Educational equity scholarships prioritize diversity
The College of Arts and Architecture and its supporters have established six scholarships as part of Penn State’s recently concluded Educational Equity Scholarship Matching Program to support diversity across the institution.
Through gifts and 1:1 matches from University funds, the endowed funds now total $300,000, which will generate support for students who have a demonstrated financial need for funds to meet their necessary college expenses and whose gender, race, ethnic, cultural and/or national background contribute to the diversity of the student body.
The newly endowed scholarships include:
- Mary E. Godfrey Educational Equity Scholarship, established by the College of Arts and Architecture administration to honor Godfrey, an art education professor from 1956 to 1979 and Penn State’s first Black faculty member.
- Earl A. Crossland Educational Equity Scholarship, established by Crossland (’71 B.S. Arch.).
- Mimi U. Coppersmith Educational Equity Scholarship, established by Coppersmith (’53 B.A. Journ).
- Ouwehand Educational Equity Scholarship, established by Pieter and Lida Ouwehand, non-alumni community members and recipients of the 2016 Center for the Performing Arts Distinguished Service Award.
- Witkin Hults + Partners Educational Equity Scholarship, established by Andrew Witkin (’79 B.S. Larch), partner in the landscape architecture firm located in Hollywood, Florida.
- Perkins Educational Equity Scholarship, established by John Perkins (’81 B.S. Arch).
College of Arts and Architecture Dean B. Stephen Carpenter II said the scholarships are evidence of the college’s commitment to prioritize critical leadership and meaningful actions in support of anti-racism, diversity, equity and inclusion.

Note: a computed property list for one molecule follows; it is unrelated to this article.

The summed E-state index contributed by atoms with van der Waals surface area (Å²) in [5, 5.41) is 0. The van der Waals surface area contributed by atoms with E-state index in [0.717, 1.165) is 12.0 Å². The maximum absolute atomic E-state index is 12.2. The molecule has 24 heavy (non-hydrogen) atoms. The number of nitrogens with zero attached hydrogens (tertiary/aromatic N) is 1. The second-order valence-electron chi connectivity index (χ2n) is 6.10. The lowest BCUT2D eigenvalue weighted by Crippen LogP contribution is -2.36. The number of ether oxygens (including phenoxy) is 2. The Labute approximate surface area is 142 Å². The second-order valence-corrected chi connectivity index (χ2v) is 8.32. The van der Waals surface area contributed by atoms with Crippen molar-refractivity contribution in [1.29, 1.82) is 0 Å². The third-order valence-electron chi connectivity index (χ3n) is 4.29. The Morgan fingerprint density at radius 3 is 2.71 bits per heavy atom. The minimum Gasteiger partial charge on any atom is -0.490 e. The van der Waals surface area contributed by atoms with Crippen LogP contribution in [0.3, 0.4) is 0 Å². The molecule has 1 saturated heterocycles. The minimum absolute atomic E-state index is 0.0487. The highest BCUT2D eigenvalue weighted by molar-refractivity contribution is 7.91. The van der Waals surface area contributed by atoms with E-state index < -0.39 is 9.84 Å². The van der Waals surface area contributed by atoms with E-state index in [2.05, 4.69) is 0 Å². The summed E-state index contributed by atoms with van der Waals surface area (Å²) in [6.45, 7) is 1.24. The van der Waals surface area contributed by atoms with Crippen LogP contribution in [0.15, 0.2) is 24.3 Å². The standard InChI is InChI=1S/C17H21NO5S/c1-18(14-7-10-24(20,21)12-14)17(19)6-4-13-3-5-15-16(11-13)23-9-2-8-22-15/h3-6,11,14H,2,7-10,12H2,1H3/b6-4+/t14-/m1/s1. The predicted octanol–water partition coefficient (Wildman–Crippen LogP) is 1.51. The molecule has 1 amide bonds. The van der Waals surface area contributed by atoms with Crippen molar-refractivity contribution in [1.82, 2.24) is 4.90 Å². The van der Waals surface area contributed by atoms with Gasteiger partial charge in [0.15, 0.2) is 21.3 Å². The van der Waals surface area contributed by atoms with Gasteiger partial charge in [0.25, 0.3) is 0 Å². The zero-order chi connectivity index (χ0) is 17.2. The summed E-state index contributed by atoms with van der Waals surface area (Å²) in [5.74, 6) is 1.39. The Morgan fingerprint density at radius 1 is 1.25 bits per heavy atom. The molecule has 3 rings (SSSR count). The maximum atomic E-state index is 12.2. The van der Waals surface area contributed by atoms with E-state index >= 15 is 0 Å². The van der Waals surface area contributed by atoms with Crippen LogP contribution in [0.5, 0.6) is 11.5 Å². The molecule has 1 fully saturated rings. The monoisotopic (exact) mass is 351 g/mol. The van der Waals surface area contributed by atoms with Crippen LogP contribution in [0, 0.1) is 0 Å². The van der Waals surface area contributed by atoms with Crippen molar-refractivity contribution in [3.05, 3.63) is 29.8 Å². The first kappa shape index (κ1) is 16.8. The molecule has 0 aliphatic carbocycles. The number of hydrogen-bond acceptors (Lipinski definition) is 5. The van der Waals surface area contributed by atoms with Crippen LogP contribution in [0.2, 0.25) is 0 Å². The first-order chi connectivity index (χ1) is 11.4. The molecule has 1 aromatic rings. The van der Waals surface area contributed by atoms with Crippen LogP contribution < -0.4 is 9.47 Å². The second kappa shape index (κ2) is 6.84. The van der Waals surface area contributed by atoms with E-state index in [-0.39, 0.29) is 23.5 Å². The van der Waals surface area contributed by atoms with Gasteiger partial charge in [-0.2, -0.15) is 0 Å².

These scholarships, Carpenter said, respond directly to two goals in the college’s strategic plan that seek to enable transformative arts and design opportunities and to establish a culture that promotes equity through values, policies and practices.
“While I recognize these scholarships will not eradicate all financial need or resolve demographic disparities, they are appropriate and impactful steps to assist some students who might not otherwise be able to study with us in the college,” Carpenter said. “These scholarships also reflect the importance that alumni and friends of the college place on reducing financial barriers some students face in their pursuit of an education in the arts.”
These gifts will advance “A Greater Penn State for 21st Century Excellence,” a focused campaign that seeks to elevate Penn State’s position as a leading public university in a world defined by rapid change and global connections. With the support of alumni and friends, “A Greater Penn State” seeks to fulfill the three key imperatives of a 21st-century public university: keeping the doors to higher education open to hard-working students regardless of financial well-being; creating transformative experiences that go beyond the classroom; and impacting the world by serving communities and fueling discovery, innovation and entrepreneurship. To learn more about “A Greater Penn State for 21st Century Excellence,” visit greaterpennstate.psu.edu.